USA 2016


Hell Or High Water has a familiar feel. We have seen wide spaces and dusty one-storey towns before and our ears recognise fractured dialogue. The film is a Western thriller or a modern Western. In Hollywood in the past, scripts for Westerns would be rewritten as thrillers and Westerns would become thrillers in the same way. A modern Western, as No Country For Old Men demonstrated, can have the best of both worlds. This has confused people. Hell Or High Water has collected awards but the film critic Roger Ebert dismissed the film as failed Cormac McCarthy. That author has had some supreme moments but he does not need imitators to become acquainted with failure.  The literary output of McCarthy has mixed the great with the banal.


In No Country For Old Men the characters struggle to understand a changing world and West. The avenging villain is a metaphor for fate. He is both unpredictable and inexorable. He will triumph because of his responsibility to the future. More important than that the villain knows restless and ambitious humans will oblige him to bring suffering. Hell Or High Water can be viewed as a riposte to No Country For Old Men. McCarthy argued that the future we think we create will contain surprises and chaos beyond our understanding. Human beings can have confident purpose but fate is malevolent. There is virtue in the past, and history deserves respect. In Hell Or High Water the past is something to beware. In at least three scenes cowboys and horses appear alongside automobiles. The past offers no opportunity for redemption. It always consisted of facile winners and less than noble losers. The world changes, and myths and notions become stale and are no longer useful. As the Native American says to his sheriff boss, ‘They don’t do it no more.’


In both Hell Or High Water and No Country For Old Men the characters are tight lipped and inarticulate. Everybody, though, has to talk about something at some point because you can only do so much with photography. Waitresses understand how the world operates better than most, which is maybe why they grumble so much. Working for more than half the week just to pay the mortgage they wonder what the hell ever happened to their hopes and the legacy of the American Dream.  The Native American deputy understands.  150 years earlier his people were moved off their land and out of the way because the rich wanted to make more money. Now the same thing is happening to the cowboys.   But instead of the cavalry the modern rich use sub-prime mortgages. ‘Those boys are on their own,’ says the Sheriff. The system looks after the rich and not the poor.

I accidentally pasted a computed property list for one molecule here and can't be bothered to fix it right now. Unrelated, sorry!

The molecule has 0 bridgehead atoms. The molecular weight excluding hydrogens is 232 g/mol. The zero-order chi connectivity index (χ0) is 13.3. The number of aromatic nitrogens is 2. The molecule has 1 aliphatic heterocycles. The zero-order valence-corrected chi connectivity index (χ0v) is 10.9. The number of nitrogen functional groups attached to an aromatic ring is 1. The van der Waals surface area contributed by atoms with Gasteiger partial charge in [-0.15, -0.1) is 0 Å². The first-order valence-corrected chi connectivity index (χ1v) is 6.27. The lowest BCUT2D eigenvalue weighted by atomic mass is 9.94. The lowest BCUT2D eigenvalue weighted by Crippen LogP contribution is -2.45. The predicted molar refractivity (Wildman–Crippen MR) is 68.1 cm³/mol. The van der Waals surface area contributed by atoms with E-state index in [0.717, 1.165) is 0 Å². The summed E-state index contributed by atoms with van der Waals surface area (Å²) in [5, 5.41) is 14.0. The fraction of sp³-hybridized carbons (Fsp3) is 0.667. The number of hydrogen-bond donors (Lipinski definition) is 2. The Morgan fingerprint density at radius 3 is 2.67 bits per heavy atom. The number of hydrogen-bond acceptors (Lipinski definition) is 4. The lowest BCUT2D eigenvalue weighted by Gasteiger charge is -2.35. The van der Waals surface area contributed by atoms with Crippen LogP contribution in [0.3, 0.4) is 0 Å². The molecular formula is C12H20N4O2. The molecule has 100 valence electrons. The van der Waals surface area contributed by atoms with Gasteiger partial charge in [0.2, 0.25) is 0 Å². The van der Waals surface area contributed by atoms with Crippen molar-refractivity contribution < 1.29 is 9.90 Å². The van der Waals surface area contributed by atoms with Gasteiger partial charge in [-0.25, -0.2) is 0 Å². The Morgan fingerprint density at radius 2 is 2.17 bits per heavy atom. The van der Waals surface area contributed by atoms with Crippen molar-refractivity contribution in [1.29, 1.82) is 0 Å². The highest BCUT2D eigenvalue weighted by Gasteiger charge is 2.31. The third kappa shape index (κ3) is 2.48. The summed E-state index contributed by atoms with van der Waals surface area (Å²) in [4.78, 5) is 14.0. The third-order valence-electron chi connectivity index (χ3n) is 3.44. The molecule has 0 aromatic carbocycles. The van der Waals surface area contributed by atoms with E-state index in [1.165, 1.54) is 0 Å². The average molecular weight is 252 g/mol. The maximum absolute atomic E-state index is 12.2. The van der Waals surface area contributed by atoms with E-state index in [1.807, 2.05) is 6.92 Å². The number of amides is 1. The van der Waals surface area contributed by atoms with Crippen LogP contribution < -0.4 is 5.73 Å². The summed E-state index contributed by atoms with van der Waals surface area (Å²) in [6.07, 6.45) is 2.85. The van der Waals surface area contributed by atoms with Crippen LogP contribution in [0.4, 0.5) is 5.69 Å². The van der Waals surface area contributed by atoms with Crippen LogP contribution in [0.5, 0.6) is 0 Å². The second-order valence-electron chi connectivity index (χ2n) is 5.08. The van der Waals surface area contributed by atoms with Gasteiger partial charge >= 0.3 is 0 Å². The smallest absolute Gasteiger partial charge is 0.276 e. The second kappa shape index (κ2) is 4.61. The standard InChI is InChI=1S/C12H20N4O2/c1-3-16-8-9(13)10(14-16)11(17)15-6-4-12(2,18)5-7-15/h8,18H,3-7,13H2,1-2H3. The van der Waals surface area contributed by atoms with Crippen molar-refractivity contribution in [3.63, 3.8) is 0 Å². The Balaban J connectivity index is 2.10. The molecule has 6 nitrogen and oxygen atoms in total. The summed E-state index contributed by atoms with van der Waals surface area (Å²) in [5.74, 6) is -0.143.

The story is this. Two brothers decide to become bank robbers. Their mother has died, and they need money to stop the bank taking possession of the property. The only money available to them is in the banks that will reclaim their mortgage.   The two brothers rob the banks that intend to foreclose. This conviction about the need to recirculate money and surplus capital is what sustains modern high finance. The difference is that the two brothers are not rich and powerful. They begin the movie capital free and desperate. The four bank robberies in the film are brief and low key but they all have memorable moments. My favourite occurs when the bank teller looks away from the computer and sees a gun barrel pointing at her face.

The photography in Hell Or High Water captures grand landscape images, and the characters have Western laconic appeal. Hell Or High Water is stylised and it evokes other movies. No Country For Old Men will be obvious to most but there are also references to Lonely Are The Brave, High Sierra and any Jesse James movie. But Hell Or High Water has more than mere appeal for nostalgic cineastes. Even without the political context the characters would have convincing authenticity. We follow them to what are believable conclusions. The wise guy and competitive sheriff just has to know what has happened and for others to know that he knows. His nature obliges him to taunt his Native American partner. There is no malice in his behaviour, or so he thinks, but somebody has to be top dog in any relationship. The wild brother adds to the chaos, and lives are lost or wasted.